Correction: A previous version of this review misspelled the last name of actress Carrie Coon. This version has been corrected.
The challenge for any director bringing Gillian Flynn’s addictive 2012 whodunit, “Gone Girl,” to the big screen is to capture the propulsive, page-turning readability that made the book such a diabolically pleasurable airplane read. David Fincher has risen to the challenge by making a straight-edged, handsomely realized airplane movie, which is not nearly the same thing.
At a tushie-numbing 2 1 / 2 hours, Fincher’s “Gone Girl” might provide some welcome diversion on a trip over the flyover country the book and movie subtly lampoon: The twisty plot, sophisticated production values and handful of standout performances will no doubt persuade rows of fidgety viewers that they’re watching something of intelligence, quality and impeccable literary provenance.
But it’s just that sense of seriousness that keeps “Gone Girl” from reaching its fullest potential. Unaccountably, Flynn — who adapted her own book for the screen — has left some of her tangiest provocations either entirely unplumbed or superficially pinged. “Gone Girl” is a “yes, but” movie: Yes, it’s well-made, but it stays maddeningly on its own polished surfaces. It’s smart, but not clever or probing or risky enough to be truly brilliant. It’s absorbing, but not terribly deep, memorable or, finally, all that much fun to watch.
These are just the kind of nagging, picayune nitpicks that can make someone sound suspiciously like Amy Dunne (Rosamund Pike), the impossibly demanding — and rich, and smart and gorgeous — enigma at the center of “Gone Girl,” which revolves around her disappearance in North Carthage, Mo. That’s where Amy has moved with her husband, Nick (Ben Affleck), who asked her to return with him to his home town to attend to his dying mother and ride out a bumpy economy. As “Gone Girl” opens, Nick is coming to work at his new job: proprietor of a local tavern called the Bar, which he runs with his twin sister, Margo (Carrie Coon).
“I know the Bar!” exclaims Rhonda Boney (Kim Dickens), one of the detectives assigned to Nick and Amy’s case. “Great name — very meta.” The same could be said for “Gone Girl,” in which Nick appears first as a panicked husband and then as a suspect, partly due to his own tendency to smile and flirt at inappropriate moments — an ingratiating habit he’s developed to keep from appearing like an arrogant jerk (a character trait played out with more rich detail in the book).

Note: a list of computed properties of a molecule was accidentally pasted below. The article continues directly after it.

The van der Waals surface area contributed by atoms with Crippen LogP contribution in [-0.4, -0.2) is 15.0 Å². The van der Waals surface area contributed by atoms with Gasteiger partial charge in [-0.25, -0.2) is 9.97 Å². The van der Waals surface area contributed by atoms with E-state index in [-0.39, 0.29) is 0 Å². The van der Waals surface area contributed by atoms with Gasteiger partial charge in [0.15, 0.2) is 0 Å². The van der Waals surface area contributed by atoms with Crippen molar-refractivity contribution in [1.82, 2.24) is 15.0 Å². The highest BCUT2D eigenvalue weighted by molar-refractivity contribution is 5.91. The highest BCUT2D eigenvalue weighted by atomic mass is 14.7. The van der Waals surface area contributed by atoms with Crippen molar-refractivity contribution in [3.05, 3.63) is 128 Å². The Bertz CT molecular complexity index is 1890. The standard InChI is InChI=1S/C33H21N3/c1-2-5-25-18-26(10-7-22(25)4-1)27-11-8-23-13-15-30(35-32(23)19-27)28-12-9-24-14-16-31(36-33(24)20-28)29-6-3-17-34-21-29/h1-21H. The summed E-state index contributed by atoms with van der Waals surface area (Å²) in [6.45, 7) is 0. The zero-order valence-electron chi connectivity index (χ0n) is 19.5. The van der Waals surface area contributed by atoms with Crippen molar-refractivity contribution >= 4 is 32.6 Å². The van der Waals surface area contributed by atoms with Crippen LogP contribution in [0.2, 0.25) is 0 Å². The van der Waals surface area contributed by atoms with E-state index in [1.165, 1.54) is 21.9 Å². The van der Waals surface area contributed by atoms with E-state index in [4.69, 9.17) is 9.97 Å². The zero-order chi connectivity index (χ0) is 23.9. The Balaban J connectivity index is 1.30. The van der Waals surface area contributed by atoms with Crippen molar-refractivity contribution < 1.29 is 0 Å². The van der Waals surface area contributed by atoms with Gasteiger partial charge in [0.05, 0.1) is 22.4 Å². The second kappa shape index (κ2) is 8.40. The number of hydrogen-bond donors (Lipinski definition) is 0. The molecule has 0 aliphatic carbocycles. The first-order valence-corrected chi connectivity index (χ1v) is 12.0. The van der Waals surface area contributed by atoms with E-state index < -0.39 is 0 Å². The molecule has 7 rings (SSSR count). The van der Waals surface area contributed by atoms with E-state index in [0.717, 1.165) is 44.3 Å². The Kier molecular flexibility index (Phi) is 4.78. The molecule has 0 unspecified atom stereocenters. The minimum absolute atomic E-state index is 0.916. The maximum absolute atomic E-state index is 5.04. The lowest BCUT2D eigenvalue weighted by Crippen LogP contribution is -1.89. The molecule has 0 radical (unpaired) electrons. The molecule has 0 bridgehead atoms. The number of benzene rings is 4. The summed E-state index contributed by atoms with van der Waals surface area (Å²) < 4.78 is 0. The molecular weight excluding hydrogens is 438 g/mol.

Playing Nick with thick, bleary-eyed handsomeness, Affleck is quietly persuasive as a guy who in another era might have been a master of the universe, but is still reeling from having that perch snatched from under him. For her part, Amy, radiantly played by Pike in the kind of leading role she has long deserved, emerges in flashbacks and reenacted diary entries first as a too-good-to-be-true Manhattan singleton, then as a young wife whose patience with her husband’s personal and professional setbacks may not be entirely long-suffering.
Both Affleck and Pike are convincing as the compulsively self-conscious, highly unreliable dual narrators of “Gone Girl.” The film also features some terrific supporting performances, most notably from Dickens, Coon and Tyler Perry as a celebrity criminal defense attorney who winds up being an alternately amused and exasperated Greek chorus observing the story’s most vertiginous zigs and zags.
That those turns finally send “Gone Girl” into such outlandish territory is very much in keeping with the book’s florid third act, here featuring a wildly miscast Neil Patrick Harris in a pivotal role. But the story’s pulpy nuttiness isn’t particularly well served by Fincher’s careful, literal-minded restraint, in which what might have been a teasingly perverse romp on a par with “To Die For” becomes something more glum and fatally defanged.
On a meta level that Detective Boney would no doubt appreciate, “Gone Girl” contains within it a fascinating meditation on TV scandal culture, gender politics and the private and performative selves that comprise every marriage. But rather than reel in the audience by adopting the book’s own seductively confiding tone, Fincher keeps the material at arm’s length, depicting Nick and Amy’s courtship and marriage with the unlived-in emotional distance of their bland, Pottery Barn-perfect house. The result is a movie that’s nominally all about subverting expectations but that never gives us convincing expectations to subvert.
Fincher’s somber, exacting tone leeches the diabolical humor that would have given “Gone Girl” much-needed satirical juice. With few exceptions (often by way of Coon’s tartly revelatory portrayal of the acid-tongued Margo), the film plays even the story’s most darkly funny passages tensely straight, ending up less a parodic pageant of fame whoredom, image manipulation and pseudo-feminist, have-it-all rhetoric than a conventionally pessimistic — and, by the way, very talky — thriller.
Whether all that talk winds up buying into or playing off of trite images of controlling women and callow men may depend on each viewer’s individual lens. What’s less debatable is how little fun Fincher seems to be having with the tussle. Put another way, in the context of the filmmaker’s oeuvre, “Gone Girl” could have used less “Social Network” sober-mindedness and more “Fight Club” brio — or even the moxie of “House of Cards,” the Fincher-produced Netflix series whose length, breadth and cynical streak might have more suitably served Flynn’s slippery characters and their unsettling sleights of hand (and heart).
“Gone Girl” may get the job done as a dutiful, deliberately paced procedural, but it never quite makes the splash it could have as a thoughtful, timely and thoroughly bracing plunge.
R. At area theaters. Contains a scene of bloody violence, some strong sexual content/nudity, and profanity. 149 minutes.